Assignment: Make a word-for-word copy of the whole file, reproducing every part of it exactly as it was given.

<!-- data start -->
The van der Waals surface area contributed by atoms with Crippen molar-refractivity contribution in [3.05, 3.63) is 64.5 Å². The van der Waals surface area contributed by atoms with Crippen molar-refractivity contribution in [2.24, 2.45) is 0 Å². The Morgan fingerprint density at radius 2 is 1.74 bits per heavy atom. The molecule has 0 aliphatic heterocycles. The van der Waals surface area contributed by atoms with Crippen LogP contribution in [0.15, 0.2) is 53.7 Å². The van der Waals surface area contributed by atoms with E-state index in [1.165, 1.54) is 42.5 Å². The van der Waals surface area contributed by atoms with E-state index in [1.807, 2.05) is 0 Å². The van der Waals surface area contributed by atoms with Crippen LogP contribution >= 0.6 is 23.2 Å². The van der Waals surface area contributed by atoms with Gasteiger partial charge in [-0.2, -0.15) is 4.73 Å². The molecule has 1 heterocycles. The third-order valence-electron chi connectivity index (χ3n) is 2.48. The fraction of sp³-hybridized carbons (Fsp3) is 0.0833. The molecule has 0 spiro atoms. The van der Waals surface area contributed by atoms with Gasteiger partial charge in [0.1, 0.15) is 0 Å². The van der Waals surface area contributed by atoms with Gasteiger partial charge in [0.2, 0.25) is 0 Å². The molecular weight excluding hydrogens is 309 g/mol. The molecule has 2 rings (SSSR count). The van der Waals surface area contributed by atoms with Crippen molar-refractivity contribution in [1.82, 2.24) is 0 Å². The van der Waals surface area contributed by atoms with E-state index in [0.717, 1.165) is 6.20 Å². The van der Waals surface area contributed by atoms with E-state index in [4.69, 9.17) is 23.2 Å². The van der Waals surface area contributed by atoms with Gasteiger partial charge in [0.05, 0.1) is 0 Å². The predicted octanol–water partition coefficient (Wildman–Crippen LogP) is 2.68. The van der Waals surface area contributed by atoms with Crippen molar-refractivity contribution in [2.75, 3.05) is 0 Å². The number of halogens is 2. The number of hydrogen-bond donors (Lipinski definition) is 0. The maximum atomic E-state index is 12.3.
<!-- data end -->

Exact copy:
The van der Waals surface area contributed by atoms with Crippen molar-refractivity contribution in [3.05, 3.63) is 64.5 Å². The van der Waals surface area contributed by atoms with Crippen molar-refractivity contribution in [2.24, 2.45) is 0 Å². The Morgan fingerprint density at radius 2 is 1.74 bits per heavy atom. The molecule has 0 aliphatic heterocycles. The van der Waals surface area contributed by atoms with Crippen LogP contribution in [0.15, 0.2) is 53.7 Å². The van der Waals surface area contributed by atoms with E-state index in [1.165, 1.54) is 42.5 Å². The van der Waals surface area contributed by atoms with E-state index in [1.807, 2.05) is 0 Å². The van der Waals surface area contributed by atoms with Crippen LogP contribution >= 0.6 is 23.2 Å². The van der Waals surface area contributed by atoms with Gasteiger partial charge in [-0.2, -0.15) is 4.73 Å². The molecule has 1 heterocycles. The third-order valence-electron chi connectivity index (χ3n) is 2.48. The fraction of sp³-hybridized carbons (Fsp3) is 0.0833. The molecule has 0 spiro atoms. The van der Waals surface area contributed by atoms with Gasteiger partial charge in [0.1, 0.15) is 0 Å². The van der Waals surface area contributed by atoms with Gasteiger partial charge in [0.2, 0.25) is 0 Å². The molecular weight excluding hydrogens is 309 g/mol. The molecule has 2 rings (SSSR count). The van der Waals surface area contributed by atoms with Crippen molar-refractivity contribution in [1.82, 2.24) is 0 Å². The van der Waals surface area contributed by atoms with E-state index in [0.717, 1.165) is 6.20 Å². The van der Waals surface area contributed by atoms with E-state index in [4.69, 9.17) is 23.2 Å². The van der Waals surface area contributed by atoms with Gasteiger partial charge in [0.05, 0.1) is 0 Å². The predicted octanol–water partition coefficient (Wildman–Crippen LogP) is 2.68. The van der Waals surface area contributed by atoms with Crippen molar-refractivity contribution in [2.75, 3.05) is 0 Å². The number of halogens is 2. The number of hydrogen-bond donors (Lipinski definition) is 0. The maximum atomic E-state index is 12.3.